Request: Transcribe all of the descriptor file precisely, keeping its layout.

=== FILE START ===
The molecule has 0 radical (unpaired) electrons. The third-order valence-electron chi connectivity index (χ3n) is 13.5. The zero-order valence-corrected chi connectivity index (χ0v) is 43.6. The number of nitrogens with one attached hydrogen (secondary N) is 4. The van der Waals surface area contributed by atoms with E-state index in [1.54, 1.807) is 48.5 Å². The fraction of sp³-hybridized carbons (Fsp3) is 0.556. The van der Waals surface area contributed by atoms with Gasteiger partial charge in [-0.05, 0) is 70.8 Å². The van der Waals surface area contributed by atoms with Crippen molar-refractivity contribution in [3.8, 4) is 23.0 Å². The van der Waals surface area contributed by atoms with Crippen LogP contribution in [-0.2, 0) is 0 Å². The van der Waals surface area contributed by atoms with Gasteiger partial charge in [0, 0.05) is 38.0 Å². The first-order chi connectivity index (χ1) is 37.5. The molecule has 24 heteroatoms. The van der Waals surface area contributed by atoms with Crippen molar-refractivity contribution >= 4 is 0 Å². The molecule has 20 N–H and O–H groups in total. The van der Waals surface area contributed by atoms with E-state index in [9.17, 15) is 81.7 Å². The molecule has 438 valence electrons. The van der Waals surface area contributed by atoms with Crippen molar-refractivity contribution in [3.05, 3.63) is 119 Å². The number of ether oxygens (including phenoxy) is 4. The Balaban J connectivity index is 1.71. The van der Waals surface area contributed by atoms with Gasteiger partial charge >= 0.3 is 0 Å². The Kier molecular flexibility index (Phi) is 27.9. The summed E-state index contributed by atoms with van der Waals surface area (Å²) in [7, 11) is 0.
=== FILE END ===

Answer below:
The molecule has 0 radical (unpaired) electrons. The third-order valence-electron chi connectivity index (χ3n) is 13.5. The zero-order valence-corrected chi connectivity index (χ0v) is 43.6. The number of nitrogens with one attached hydrogen (secondary N) is 4. The van der Waals surface area contributed by atoms with E-state index in [1.54, 1.807) is 48.5 Å². The fraction of sp³-hybridized carbons (Fsp3) is 0.556. The van der Waals surface area contributed by atoms with Gasteiger partial charge in [-0.05, 0) is 70.8 Å². The van der Waals surface area contributed by atoms with Crippen molar-refractivity contribution in [3.8, 4) is 23.0 Å². The van der Waals surface area contributed by atoms with Crippen LogP contribution in [-0.2, 0) is 0 Å². The van der Waals surface area contributed by atoms with Gasteiger partial charge in [0, 0.05) is 38.0 Å². The first-order chi connectivity index (χ1) is 37.5. The molecule has 24 heteroatoms. The van der Waals surface area contributed by atoms with Crippen molar-refractivity contribution >= 4 is 0 Å². The molecule has 20 N–H and O–H groups in total. The van der Waals surface area contributed by atoms with E-state index in [9.17, 15) is 81.7 Å². The molecule has 438 valence electrons. The van der Waals surface area contributed by atoms with Crippen molar-refractivity contribution in [3.05, 3.63) is 119 Å². The number of ether oxygens (including phenoxy) is 4. The Balaban J connectivity index is 1.71. The van der Waals surface area contributed by atoms with Gasteiger partial charge >= 0.3 is 0 Å². The Kier molecular flexibility index (Phi) is 27.9. The summed E-state index contributed by atoms with van der Waals surface area (Å²) in [7, 11) is 0.